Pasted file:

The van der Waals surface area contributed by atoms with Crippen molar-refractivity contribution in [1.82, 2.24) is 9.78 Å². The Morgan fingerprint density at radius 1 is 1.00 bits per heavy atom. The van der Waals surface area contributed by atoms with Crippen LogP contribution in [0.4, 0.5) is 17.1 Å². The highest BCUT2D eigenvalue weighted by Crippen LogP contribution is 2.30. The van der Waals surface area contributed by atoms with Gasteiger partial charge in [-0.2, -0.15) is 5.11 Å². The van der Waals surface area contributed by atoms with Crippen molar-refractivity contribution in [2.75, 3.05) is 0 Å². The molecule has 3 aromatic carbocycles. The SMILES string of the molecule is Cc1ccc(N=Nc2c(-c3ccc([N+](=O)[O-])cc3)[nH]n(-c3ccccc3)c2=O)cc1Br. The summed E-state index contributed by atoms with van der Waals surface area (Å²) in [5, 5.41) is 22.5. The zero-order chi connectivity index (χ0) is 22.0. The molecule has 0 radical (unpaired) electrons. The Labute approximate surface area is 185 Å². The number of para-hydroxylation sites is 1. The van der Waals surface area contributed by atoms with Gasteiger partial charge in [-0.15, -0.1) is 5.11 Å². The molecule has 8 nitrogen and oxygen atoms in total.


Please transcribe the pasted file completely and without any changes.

The van der Waals surface area contributed by atoms with Crippen molar-refractivity contribution in [1.82, 2.24) is 9.78 Å². The Morgan fingerprint density at radius 1 is 1.00 bits per heavy atom. The van der Waals surface area contributed by atoms with Crippen LogP contribution in [0.4, 0.5) is 17.1 Å². The highest BCUT2D eigenvalue weighted by Crippen LogP contribution is 2.30. The van der Waals surface area contributed by atoms with Gasteiger partial charge in [-0.2, -0.15) is 5.11 Å². The van der Waals surface area contributed by atoms with Crippen molar-refractivity contribution in [2.75, 3.05) is 0 Å². The molecule has 3 aromatic carbocycles. The SMILES string of the molecule is Cc1ccc(N=Nc2c(-c3ccc([N+](=O)[O-])cc3)[nH]n(-c3ccccc3)c2=O)cc1Br. The summed E-state index contributed by atoms with van der Waals surface area (Å²) in [5, 5.41) is 22.5. The zero-order chi connectivity index (χ0) is 22.0. The molecule has 0 radical (unpaired) electrons. The Labute approximate surface area is 185 Å². The number of para-hydroxylation sites is 1. The van der Waals surface area contributed by atoms with Gasteiger partial charge in [-0.15, -0.1) is 5.11 Å². The molecule has 8 nitrogen and oxygen atoms in total.